• I’m 52. I’ve got fans on my Facebook teasing me, asking me “Mr Cheah, do you use Botox.” Another one saying I should do Phantom of the Opera and wear a mask. And another one answered, “He doesn’t need to wear a mask, he is the mask” meaning my youth, my face is a mask for my real age. But then, it’s fun. I enjoy it. They start knocking me also. Telling me how s*** my movie is. Calling me a s*** film-maker. And a s*** wannabe. One of them even said, “In the name of all good things, good and holy, change your occupation.” For Killer Clown. Even for Prince of The City. I get knocked for every film. Even in Australia too. I call them my anti-fans. Fans who don’t like me. They still follow me because they don’t like me. One of them told me, “I want to make sure I see your next movie because I want to insult you more”. They are a funny crowd.

  • We have what it takes to make it big. We have the ability to make good visual effects but… even local film-makers, when I tell them about this American superhero concept that we can shoot in America, then do the visuals here, they would not go for it. They will continue with the local Chinese Mandarin movies. Whether it is the businessmen who are not in the industry or those in the industry, they will not do something new. I’m the only one who wants to do it. I find that it’s a lone ambition to do something different. But that is what I think will take us there.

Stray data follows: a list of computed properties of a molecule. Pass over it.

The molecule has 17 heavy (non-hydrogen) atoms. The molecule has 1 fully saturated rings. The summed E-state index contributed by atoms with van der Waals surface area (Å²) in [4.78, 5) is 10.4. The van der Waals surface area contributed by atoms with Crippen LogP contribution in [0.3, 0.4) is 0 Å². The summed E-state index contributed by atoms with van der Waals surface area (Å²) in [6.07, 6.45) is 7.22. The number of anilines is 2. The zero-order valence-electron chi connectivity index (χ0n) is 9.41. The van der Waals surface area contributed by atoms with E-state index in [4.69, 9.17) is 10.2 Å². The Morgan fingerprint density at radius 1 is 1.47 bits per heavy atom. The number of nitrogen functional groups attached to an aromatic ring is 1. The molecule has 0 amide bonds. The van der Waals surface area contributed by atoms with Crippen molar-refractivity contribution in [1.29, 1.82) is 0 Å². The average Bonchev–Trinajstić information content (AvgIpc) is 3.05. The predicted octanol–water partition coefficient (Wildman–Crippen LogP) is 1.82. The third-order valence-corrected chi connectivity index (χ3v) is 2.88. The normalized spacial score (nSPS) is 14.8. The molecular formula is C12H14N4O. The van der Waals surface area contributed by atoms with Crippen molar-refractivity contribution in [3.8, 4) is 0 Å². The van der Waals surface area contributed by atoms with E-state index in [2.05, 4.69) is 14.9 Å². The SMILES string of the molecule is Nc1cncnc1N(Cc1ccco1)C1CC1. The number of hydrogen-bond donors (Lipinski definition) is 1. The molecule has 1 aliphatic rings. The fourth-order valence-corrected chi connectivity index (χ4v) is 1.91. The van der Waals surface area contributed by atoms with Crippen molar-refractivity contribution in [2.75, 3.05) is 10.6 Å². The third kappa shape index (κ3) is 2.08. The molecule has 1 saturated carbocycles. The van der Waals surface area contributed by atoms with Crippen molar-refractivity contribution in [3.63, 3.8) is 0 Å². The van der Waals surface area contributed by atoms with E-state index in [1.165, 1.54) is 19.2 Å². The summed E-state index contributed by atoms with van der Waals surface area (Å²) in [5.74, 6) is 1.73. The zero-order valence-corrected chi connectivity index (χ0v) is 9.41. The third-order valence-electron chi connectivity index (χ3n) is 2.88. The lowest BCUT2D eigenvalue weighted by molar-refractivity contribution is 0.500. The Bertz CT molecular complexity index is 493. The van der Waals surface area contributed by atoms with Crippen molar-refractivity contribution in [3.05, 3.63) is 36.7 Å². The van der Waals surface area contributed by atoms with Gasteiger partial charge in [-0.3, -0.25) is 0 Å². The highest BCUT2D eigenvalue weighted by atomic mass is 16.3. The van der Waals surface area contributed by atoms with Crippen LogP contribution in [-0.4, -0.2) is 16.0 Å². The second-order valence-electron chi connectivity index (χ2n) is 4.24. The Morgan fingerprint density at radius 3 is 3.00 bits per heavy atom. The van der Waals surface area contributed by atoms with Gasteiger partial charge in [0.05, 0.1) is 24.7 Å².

• I am glad Rod Manickam of Rodman Pictures is now doing things that a normal Malaysian film-maker will not do. He’s doing Australian movies with Australian actors… he’s adventurous. Like me. I don’t know why we don’t get more people in Malaysia thinking like Rod and me. We dream and we can do it. I guess it’s a money game in the end, a lot of people may want to do it but don’t have the guts to actually do it.

  • My strategy now is very simple. You know the movies making it now are visual effects movies, like Man of Steel, Transformers…it’s just visual effects, big animation visuals that people want to see. So a way in is this… I have an animation team in Malaysia that comes fairly cheap and they themselves don’t do movies like that. They do normal things for their corporate clients but they have the ability to do something like Transformers.

10 things about: Julian Cheah, the indie film-maker everyone loves to hate